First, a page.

Nat Hentoff replies: My column did not mention "memorizing facts" about American history. It focused on mastering concepts of the causes of the American Revolution and its successes and failures since. Professor Reitano ignores the fact—as cited in my column—that most students are ignorant of the developing history of these essential concepts. That is the fault of their teachers. And that ignorance is why Malcolm X used to tell me the study of U.S. history is necessary in order to change its future. I did not attack multiculturalism—just an insufficient use of it in this case.


As a retired special agent for the Pennsylvania Office of Attorney General, Bureau of Criminal Investigation, I am writing in response to Tom Robbins's article "The Con and the Mayor" [August 1]. Robbins did an excellent job of summarizing [mob informant] Michael Lloyd's history and present plight in not having received commutation of his sentence. I have known Lloyd for over 30 years. It is unbelievable that he is still in jail, much less in solitary confinement! Governor Tom Ridge should act immediately on the unanimous recommendation of his Board of Pardons and the urgings of not only Mayor Rudolph Giuliani but a number of federal prosecutors.

Criminals who have committed murder and other violent crimes have struck far better deals with the government, having done far less to deserve them. Lloyd has been directly responsible for saving a number of lives and causing the arrests and convictions of numerous serious offenders. These well-documented efforts should have been rewarded. Thank you for your efforts to expose this injustice.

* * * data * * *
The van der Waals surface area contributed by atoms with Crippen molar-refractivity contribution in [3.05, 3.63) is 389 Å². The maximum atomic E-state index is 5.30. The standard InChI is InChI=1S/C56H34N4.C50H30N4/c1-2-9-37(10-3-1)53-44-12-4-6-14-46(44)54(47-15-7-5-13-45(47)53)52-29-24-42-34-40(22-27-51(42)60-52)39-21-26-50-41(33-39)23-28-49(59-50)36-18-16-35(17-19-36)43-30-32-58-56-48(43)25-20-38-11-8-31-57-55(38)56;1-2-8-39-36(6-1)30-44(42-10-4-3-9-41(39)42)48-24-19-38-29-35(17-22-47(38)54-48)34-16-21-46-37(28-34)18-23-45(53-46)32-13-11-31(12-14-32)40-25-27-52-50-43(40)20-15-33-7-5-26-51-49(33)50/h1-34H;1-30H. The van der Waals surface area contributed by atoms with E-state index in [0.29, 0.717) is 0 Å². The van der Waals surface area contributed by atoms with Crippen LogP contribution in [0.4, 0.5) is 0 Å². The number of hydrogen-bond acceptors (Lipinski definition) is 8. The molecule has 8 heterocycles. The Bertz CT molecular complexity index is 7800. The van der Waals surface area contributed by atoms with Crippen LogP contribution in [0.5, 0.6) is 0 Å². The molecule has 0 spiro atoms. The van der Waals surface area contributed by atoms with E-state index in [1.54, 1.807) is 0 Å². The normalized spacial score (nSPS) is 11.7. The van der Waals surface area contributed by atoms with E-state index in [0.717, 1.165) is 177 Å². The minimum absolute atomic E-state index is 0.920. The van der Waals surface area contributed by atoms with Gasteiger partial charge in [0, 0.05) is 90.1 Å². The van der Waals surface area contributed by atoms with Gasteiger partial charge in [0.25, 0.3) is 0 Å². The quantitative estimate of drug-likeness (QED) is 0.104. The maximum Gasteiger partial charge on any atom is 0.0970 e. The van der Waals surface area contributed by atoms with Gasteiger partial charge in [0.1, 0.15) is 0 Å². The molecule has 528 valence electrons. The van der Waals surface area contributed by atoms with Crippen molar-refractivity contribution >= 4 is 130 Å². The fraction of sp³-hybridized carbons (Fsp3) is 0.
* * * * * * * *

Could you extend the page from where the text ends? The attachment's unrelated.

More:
Russell W. Thomas
Roxboro, North Carolina


In "'New York Times': Slur-less" [Press Clips item, July 25], Ward Harkavy wrote that the Times gave insufficient coverage to Hillary Clinton's alleged anti-Jewish slur. Of course, the Times was disingenuous in its claim that the story wasn't getting much press play; the question, however, is whether the story merits coverage. Harkavy suggests a double standard because in 1984 the Times covered Jesse Jackson's infamous "Hymietown" comment. He overlooks the key difference: Jackson was accused in 1984 of something he said in 1984. Many believed the comment spoke volumes about his emotional disposition and his qualifications to be president. Clinton is being accused of a comment she allegedly made over a quarter of a century ago.

John Jones


Re Chisun Lee's article "Did Hate Kill?" [July 18]: The brutal killing of Amanda Milan was a bias crime. We need better federal, state, and local bias crimes legislation and we need enforcement of that legislation.

As a Green Party candidate for Congress, I've proposed a constitutional amendment banning discrimination on the basis of gender identity or sexual orientation. As a gay man, I refuse to forget that transgender people were at the forefront at Stonewall in 1969. We must remember Amanda Milan—and the human rights struggle of transgender people.

Dan Wentzel



A statement in last week's Press Clips column incorrectly referred to the Internet site on which complaints first surfaced about the Contentville Web site. It was the Online Writing List (OWL).